The Intermountain West (IMW) of North America is considered a high desert environment and is experiencing substantial population growth that means increasing demand for water, particularly as a result of irrigated urban landscapes (Kjelgren et al., 2000). Hot, dry summers are characteristic of the IMW, where urban turfgrass requires irrigation to survive and thereby driving demand for water. However, the IMW has very limited water supplies; thus, water conservation in irrigated urban landscapes has become an important policy to moderate consumption (Hilaire et al., 2008). Hydrological drought resulting from low winter snowpack is very common in the IMW and often leads to water conservation measures that can result in water stress of landscape plants, particularly turfgrass. Additionally, high temperatures and low humidity can increase drought stress on plants when irrigation is insufficient.
Drought tolerance refers to the ability to experience and undergo drought stress but survive (Fry and Huang, 2004). Plants adapted to water-limiting environments such as the IMW use a variety of adaptive mechanisms (McCann and Huang, 2007). Stomata control the exchange of water vapor and CO2 between the interior of the leaf and the atmosphere, which contributes to control of the plant's internal water status and to gaining carbon for photosynthesis (Hetherington and Woodward, 2003). Plants prevent water loss by closing stomata to reduce transpiration, but at the cost of reducing evaporative cooling, increasing leaf temperature, and decreasing photosynthesis and growth (Fry and Huang, 2004).
Stomatal closure with increased vapor pressure deficit of ambient air (VPD) is common in many plants to moderate transpiration under high evaporative demand (Bates and Hall, 1981; Monteith, 1995; Turner et al., 1984). More specifically, stomatal sensitivity is driven by leaf-to-air vapor pressure difference (LAVPD) for species in dense canopies (like turf) or with large leaves with boundary layers that limit convective heat loss (Landsberg and Butler, 1980; Montague et al., 2000; Turner, 1991). For such species, drought can trigger a feed-forward loop of progressively increasing LAVPD and stomatal closure until transpirational evaporative cooling is balanced by convective cooling (Jones, 1999). Progressive drought stress hastens this loop and increases stomatal sensitivity to LAVPD and correlates with decreased evapotranspiration rates (Al-Faraj et al., 2001).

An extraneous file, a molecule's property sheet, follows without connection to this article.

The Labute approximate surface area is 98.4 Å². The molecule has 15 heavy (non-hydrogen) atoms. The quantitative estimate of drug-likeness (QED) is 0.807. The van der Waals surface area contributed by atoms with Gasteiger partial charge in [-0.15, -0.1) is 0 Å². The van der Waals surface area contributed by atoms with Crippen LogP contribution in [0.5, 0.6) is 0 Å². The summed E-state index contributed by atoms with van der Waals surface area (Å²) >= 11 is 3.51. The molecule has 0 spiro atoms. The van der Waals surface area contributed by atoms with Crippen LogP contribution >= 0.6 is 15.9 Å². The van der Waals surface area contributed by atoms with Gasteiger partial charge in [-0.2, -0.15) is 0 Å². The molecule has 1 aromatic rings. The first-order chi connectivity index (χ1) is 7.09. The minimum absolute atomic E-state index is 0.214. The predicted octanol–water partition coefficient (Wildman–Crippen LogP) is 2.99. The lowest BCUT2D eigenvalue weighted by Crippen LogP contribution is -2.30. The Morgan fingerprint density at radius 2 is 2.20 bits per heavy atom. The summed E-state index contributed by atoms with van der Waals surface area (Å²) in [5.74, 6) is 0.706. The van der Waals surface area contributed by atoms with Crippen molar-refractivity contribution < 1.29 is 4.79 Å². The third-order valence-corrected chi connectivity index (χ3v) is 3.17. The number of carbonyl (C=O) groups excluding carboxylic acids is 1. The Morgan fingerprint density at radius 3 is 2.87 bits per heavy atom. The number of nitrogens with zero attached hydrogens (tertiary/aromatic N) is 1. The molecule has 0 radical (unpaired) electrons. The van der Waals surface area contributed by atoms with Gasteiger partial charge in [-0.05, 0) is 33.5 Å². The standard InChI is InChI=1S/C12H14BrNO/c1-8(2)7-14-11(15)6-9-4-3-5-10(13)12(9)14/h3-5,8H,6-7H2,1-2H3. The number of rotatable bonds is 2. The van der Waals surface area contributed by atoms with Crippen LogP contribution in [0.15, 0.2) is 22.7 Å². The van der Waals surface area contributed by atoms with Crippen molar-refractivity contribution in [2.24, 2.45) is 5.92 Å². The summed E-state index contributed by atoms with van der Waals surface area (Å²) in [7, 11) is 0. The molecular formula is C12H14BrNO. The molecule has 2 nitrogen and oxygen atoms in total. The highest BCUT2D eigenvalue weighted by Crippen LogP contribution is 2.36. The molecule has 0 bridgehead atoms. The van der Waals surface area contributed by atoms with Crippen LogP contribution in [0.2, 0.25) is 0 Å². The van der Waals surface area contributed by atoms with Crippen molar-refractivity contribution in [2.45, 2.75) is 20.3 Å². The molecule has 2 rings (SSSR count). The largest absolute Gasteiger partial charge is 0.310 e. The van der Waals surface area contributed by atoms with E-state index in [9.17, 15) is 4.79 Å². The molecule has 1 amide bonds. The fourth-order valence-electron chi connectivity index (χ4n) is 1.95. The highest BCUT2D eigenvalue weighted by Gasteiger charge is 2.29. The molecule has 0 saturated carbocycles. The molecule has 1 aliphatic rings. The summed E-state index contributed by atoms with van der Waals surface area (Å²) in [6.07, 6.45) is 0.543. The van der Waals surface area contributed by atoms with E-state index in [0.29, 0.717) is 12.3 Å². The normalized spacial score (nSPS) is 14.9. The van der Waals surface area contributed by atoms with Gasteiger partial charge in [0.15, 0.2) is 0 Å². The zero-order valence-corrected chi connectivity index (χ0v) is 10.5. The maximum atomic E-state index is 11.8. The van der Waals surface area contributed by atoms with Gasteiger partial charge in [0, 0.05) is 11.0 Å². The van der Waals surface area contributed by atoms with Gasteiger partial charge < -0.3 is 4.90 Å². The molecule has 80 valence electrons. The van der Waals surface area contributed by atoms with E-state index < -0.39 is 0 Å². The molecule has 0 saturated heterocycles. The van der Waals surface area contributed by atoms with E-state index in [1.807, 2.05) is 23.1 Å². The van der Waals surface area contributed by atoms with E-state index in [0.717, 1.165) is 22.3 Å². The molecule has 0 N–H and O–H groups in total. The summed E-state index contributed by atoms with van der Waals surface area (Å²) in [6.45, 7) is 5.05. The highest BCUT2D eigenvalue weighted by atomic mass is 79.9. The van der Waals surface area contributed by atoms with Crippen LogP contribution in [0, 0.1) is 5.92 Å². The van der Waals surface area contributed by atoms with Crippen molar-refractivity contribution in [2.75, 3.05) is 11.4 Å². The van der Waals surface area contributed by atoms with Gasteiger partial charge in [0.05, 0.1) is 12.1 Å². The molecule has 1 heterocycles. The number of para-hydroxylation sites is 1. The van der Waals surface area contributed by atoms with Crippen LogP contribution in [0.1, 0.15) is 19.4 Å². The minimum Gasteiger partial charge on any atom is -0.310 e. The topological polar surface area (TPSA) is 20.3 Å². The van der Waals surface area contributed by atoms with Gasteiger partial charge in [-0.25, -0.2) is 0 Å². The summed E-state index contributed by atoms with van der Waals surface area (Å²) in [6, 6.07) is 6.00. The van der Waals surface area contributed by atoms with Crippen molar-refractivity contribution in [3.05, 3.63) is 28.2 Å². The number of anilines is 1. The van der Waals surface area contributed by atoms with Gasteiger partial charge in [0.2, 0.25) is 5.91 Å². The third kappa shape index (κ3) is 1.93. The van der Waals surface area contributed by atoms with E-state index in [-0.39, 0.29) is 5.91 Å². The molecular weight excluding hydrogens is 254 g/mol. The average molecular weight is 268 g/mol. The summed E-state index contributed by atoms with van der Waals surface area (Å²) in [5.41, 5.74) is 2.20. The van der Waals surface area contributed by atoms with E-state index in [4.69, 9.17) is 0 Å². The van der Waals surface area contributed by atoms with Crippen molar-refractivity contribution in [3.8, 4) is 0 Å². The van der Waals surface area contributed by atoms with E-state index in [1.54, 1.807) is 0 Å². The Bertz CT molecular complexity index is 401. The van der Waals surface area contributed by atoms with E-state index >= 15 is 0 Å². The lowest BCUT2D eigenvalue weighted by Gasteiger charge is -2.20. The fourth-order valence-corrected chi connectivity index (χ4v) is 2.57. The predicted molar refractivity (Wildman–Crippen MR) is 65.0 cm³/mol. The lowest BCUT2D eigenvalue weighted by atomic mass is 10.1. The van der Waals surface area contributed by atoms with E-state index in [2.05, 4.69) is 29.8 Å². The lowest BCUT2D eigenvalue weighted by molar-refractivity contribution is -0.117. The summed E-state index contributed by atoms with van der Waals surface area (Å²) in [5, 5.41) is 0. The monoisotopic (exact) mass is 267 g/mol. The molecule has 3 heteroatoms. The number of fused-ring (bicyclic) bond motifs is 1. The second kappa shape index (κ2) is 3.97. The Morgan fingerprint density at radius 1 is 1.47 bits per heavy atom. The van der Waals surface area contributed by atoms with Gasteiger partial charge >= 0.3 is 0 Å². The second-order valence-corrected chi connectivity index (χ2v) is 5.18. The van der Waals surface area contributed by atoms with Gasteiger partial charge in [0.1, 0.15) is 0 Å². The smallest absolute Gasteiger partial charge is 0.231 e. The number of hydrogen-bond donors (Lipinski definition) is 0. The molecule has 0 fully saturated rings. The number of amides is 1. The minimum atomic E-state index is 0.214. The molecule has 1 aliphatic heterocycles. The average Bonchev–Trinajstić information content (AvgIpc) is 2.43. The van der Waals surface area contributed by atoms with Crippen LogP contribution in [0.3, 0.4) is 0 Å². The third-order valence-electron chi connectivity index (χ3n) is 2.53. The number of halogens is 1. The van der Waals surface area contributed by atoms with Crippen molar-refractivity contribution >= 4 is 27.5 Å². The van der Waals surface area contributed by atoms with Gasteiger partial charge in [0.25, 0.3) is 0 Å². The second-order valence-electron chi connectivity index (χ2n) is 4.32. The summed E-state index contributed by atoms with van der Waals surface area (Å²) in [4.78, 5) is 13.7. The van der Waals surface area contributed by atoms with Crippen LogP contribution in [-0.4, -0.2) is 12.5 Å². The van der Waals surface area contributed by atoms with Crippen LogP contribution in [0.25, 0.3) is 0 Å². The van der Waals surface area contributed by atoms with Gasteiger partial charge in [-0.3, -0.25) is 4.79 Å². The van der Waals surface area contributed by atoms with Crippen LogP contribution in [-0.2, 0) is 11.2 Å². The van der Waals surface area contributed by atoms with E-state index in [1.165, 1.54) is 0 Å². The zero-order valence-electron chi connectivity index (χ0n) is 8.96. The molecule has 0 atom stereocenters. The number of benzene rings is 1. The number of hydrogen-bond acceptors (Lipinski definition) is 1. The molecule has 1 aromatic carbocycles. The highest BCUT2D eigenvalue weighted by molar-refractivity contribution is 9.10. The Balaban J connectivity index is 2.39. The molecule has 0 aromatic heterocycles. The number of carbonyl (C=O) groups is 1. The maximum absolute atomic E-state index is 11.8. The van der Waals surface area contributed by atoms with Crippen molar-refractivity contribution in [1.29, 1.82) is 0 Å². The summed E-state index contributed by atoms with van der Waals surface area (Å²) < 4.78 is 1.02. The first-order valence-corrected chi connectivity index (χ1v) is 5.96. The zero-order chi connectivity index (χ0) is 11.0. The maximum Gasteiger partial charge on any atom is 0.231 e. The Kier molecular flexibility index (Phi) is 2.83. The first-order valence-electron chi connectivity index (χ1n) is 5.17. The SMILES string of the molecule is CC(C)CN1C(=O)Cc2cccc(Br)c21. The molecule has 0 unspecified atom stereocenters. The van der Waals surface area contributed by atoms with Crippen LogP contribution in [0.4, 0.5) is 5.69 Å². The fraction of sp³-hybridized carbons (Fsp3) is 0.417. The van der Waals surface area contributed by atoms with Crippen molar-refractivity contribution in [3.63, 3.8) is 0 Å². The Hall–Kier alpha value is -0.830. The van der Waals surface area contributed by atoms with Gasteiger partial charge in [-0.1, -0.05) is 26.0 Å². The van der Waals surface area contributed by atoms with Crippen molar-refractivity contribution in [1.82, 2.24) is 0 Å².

Turfgrass species used in the IMW avoid drought but differ in mechanisms. TF avoids drought because it maintains normal physiological function in water-limiting conditions by developing an extensive, deep root system to extract more water from a deeper and greater volume of soil (Huang and Gao, 2001). This postpones tissue dehydration (Sheffer et al., 1987). TF appears to also reduce water loss from transpiring leaves by rolling its leaves as soil water content declines (Qian and Fry, 1997). By contrast, KBG avoids drought by entering summer dormancy (Ervin and Koski, 1998), sometimes referred to as quiescence. However, once adequate moisture is again available, plants will resume active growth (Laude, 1953).
Osmotic adjustment is another drought tolerance mechanism that grasses use to maintain cellular turgor and allow them to take up water at lower soil water potentials (Perdomo et al., 1996; White et al., 1992). Osmotic adjustment under stress conditions has been reported to occur in both TF (Qian and Fry, 1997; West et al., 1990; White et al., 1992) and KBG (Jiang and Huang, 2001; Perdomo et al., 1996).
Grass responses during prolonged summer drought have long been studied. Most research has been conducted in greenhouses under controlled conditions (Aronson et al., 1987; Brown et al., 2004; Qian and Fry, 1997), whereas some were field investigations (Carrow, 1996; Laude, 1953; Richardson et al., 2008). Traits used to measure drought response have more commonly included morphological responses such as growth reduction, turfgrass quality rating, and root density (Ervin and Koski, 1998; Qian and Fry, 1997; Sheffer et al., 1987). Less often but more recently, physiological responses such as water relations, gS, photosynthesis, and hormone (abscisic acid) concentration have been measured (Jiang and Huang, 2000; Perdomo et al., 1996; Volaire et al., 2009; West et al., 1990).
Because the mechanisms that KBG and TF use to cope with drought are quite different, a comparison under common field conditions, with detailed measurements, will help us understand the distinct drought tolerance or avoidance mechanisms used by these grasses. The objective of this work was to compare the physiological responses of KBG and TF, which differ in drought-coping mechanisms, that might contribute to persistence of field-grown grasses during a prolonged drought in the IMW.
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